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Big Adani update

Posted by Christian Slattery, Australian Conservation Foundation.

Phew! There's so much going on with our Adani campaign, I wanted to make sure you’re all in the loop.

The good news is the coal is still in the ground. After nine years and numerous threats to start work, no-one has yet dug and burned the coal of the Galilee basin. Together, we are holding back one of the largest expansions of coal mining on planet Earth.

But the threat is real as Adani grows increasingly desperate to dig.

With people, livestock and wildlife suffering now from floods and fires, heating our planet by burning more coal is untenable.

And that’s why so many thoughtful, committed people have spoken out, donated, made submissions, and got active in local groups.

It’s a BIG campaign. Here’s a wrap of the news right now.

This beautiful finch is the canary in the coal mine

Ornithologist Stanley Tang collects data on the endangered Black-throated Finch. Photo: Ali Sanderson

Birdsong. Crystal clear water in ancient aquifers. Oceans teeming with fish and corals. We hold these things in trust for future generations of children and wildlife.

But Adani’s 'plan' to protect the endangered Black-throated Finch is grossly inadequate and the bird could be wiped out forever. Adani plans to bulldoze critical habitat – and then later on protect “offset” habitat elsewhere. Like on the site of Clive Palmer’s proposed coal mine.

That’s ridiculous.

By law, the Queensland government must approve a finch management plan before Adani can start digging. But an independent scientific review conducted by ecologists and environmental experts was critical of Adani’s plan. So now Adani is throwing a corporate tantrum.

Adani is putting huge pressure on the Queensland government, bombarding them with billboards and radio ads. The Murdoch press is cheering them on. Scientists wrote back with an open letter saying Adani's "relentless, sustained and defamatory" attacks on scientists undermines the role of science in decision-making.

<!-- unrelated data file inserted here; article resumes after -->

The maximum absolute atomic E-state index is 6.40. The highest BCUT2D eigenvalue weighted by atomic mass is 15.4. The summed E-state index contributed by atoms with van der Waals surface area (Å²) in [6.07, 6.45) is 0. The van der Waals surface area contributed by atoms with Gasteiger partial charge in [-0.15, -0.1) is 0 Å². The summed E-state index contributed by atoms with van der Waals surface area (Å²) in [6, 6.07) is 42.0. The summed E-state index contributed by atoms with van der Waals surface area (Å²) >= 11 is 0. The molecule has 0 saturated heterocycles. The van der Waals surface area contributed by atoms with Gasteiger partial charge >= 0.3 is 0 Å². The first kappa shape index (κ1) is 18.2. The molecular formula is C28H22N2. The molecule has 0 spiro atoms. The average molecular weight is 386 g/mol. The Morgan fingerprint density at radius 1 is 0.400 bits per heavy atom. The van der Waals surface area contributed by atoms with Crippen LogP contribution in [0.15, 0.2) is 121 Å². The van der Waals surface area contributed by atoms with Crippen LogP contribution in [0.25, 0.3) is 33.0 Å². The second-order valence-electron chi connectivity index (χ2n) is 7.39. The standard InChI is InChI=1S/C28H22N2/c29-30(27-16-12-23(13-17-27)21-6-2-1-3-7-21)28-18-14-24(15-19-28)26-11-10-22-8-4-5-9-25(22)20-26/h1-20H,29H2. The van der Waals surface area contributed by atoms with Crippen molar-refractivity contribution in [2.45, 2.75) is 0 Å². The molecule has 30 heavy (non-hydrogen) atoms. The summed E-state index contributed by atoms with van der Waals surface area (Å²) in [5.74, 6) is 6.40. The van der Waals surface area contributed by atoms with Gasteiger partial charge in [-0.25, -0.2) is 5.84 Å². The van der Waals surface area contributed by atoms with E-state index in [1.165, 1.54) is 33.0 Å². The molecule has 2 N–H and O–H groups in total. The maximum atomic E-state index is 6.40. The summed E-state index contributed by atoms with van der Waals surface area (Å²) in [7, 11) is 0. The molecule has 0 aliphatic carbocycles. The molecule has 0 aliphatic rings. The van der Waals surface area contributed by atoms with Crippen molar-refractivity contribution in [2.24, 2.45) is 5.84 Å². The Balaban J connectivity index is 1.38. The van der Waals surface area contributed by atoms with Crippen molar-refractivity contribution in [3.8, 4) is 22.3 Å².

It is critically important that the Queensland government stands firm against Adani’s bullying. If they feel like the community is with them, they will feel confident to follow proper process and listen to the experts.

Did the Minister ignore the public? Our court case might be getting bigger

Last year, ACF launched legal action to challenge the federal Environment Minister’s decision not to apply the ‘water trigger’ to Adani’s massive water-guzzling pipeline.

On top of this, we think there may now be an additional ground for appeal we can run in the case.This relates to how the Minister considered (or did not consider) public submissions. Whether this ground has legs depends on some information the Minister has so far refused to give us.

The court needs to decide if we can include this additional ground in our case. Tomorrow, we’ll be in court for an interlocutory hearing. If we are successful, you’ll be the first to know. 

Adani appears to have polluted the Caley Valley wetlands near the Great Barrier Reef

Shocking aerial images raise fresh questions about Adani’s polluted floodwater spill into sensitive wetlands.

Yep, you heard it right. As the big wet hit Queensland a few weeks ago, Adani appears to have spilled water polluted with coal sediment into the Caley Valley wetlands from their Abbot Point terminal.

Although Adani has not yet started to dig their Carmichael coal mine, they already own the Abbot Point terminal which ships coal from other Queensland mines.

We went up in a helicopter to survey the damage, and as you can see it was was pretty horrifying.

This is the second time in two years Adani has let polluted floodwater spill into our environment. Adani still faces court for previous coal pollution from Abbot Point into the Great Barrier Reef marine environment during Cyclone Debbie.

It’s clear Adani can’t be trusted to safely operate a coal port on a cyclone-prone coast, and it’s a bitter irony that Adani has blamed extreme weather for this spill. Burning coal from Adani’s proposed mine would only make climate damage worse.

We're shifting the politics

Despite these outrageous developments, we’re still waiting for the major parties to show some courage and rule out Adani’s polluting coal mine.

Labor are still on the fence. While Bill Shorten recently met with some of the kids striking from school to demand climate action, he stopped short of ruling out the mine.

Then there’s the Coalition, which originally approved the mine and even tried to give Adani $1 billion of public money to fund it. They haven’t met with the kids, even though over 20,000 people demanded they do.

With an election this year, all parties need to seriously step up.

That’s why we’re launching our climate election campaign hub this week in the Macnamara electorate in bayside Melbourne. The Coalition, the Labor party and the Greens are all contesting, and any party could win it, so they will be listening very closely to people who live there. It’s a great opportunity to raise stopping Adani as a key issue.

Ok. That was a lot, and I’m sure there will be so much more. I hope you are fired up for the crucial next phase of this campaign – one that we can’t afford to lose.

Speak again soon.


Christian Slattery Stop Adani campaigner

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